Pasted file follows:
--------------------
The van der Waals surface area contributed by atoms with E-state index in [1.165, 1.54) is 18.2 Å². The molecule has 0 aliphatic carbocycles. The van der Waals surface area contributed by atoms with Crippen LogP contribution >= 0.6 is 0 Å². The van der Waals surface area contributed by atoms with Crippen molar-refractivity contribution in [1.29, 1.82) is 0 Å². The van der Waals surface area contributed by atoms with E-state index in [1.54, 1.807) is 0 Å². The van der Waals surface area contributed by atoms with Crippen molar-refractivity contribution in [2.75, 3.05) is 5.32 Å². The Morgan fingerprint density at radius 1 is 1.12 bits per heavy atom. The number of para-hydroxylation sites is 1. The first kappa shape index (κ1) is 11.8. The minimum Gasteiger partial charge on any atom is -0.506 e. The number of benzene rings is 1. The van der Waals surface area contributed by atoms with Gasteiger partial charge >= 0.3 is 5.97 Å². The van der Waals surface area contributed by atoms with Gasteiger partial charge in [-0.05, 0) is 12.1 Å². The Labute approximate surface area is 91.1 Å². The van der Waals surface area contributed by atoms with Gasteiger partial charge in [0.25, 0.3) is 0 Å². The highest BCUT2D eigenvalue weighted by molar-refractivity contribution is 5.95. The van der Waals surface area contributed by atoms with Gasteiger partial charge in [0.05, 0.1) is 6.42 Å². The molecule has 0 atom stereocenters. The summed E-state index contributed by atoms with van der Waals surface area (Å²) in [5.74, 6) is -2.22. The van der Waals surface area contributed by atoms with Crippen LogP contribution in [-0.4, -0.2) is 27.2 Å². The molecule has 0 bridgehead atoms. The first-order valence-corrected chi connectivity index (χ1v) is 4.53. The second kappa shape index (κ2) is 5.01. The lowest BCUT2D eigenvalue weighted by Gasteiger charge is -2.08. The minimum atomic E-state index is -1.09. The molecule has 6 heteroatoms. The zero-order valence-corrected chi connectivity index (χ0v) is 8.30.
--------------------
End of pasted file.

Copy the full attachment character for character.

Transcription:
The van der Waals surface area contributed by atoms with E-state index in [1.165, 1.54) is 18.2 Å². The molecule has 0 aliphatic carbocycles. The van der Waals surface area contributed by atoms with Crippen LogP contribution >= 0.6 is 0 Å². The van der Waals surface area contributed by atoms with Crippen molar-refractivity contribution in [1.29, 1.82) is 0 Å². The van der Waals surface area contributed by atoms with E-state index in [1.54, 1.807) is 0 Å². The van der Waals surface area contributed by atoms with Crippen molar-refractivity contribution in [2.75, 3.05) is 5.32 Å². The Morgan fingerprint density at radius 1 is 1.12 bits per heavy atom. The number of para-hydroxylation sites is 1. The first kappa shape index (κ1) is 11.8. The minimum Gasteiger partial charge on any atom is -0.506 e. The number of benzene rings is 1. The van der Waals surface area contributed by atoms with Gasteiger partial charge >= 0.3 is 5.97 Å². The van der Waals surface area contributed by atoms with Gasteiger partial charge in [-0.05, 0) is 12.1 Å². The Labute approximate surface area is 91.1 Å². The van der Waals surface area contributed by atoms with Gasteiger partial charge in [0.25, 0.3) is 0 Å². The highest BCUT2D eigenvalue weighted by molar-refractivity contribution is 5.95. The van der Waals surface area contributed by atoms with Gasteiger partial charge in [0.05, 0.1) is 6.42 Å². The molecule has 0 atom stereocenters. The summed E-state index contributed by atoms with van der Waals surface area (Å²) in [5.74, 6) is -2.22. The van der Waals surface area contributed by atoms with Crippen LogP contribution in [-0.4, -0.2) is 27.2 Å². The molecule has 0 bridgehead atoms. The first-order valence-corrected chi connectivity index (χ1v) is 4.53. The second kappa shape index (κ2) is 5.01. The lowest BCUT2D eigenvalue weighted by Gasteiger charge is -2.08. The minimum atomic E-state index is -1.09. The molecule has 6 heteroatoms. The zero-order valence-corrected chi connectivity index (χ0v) is 8.30.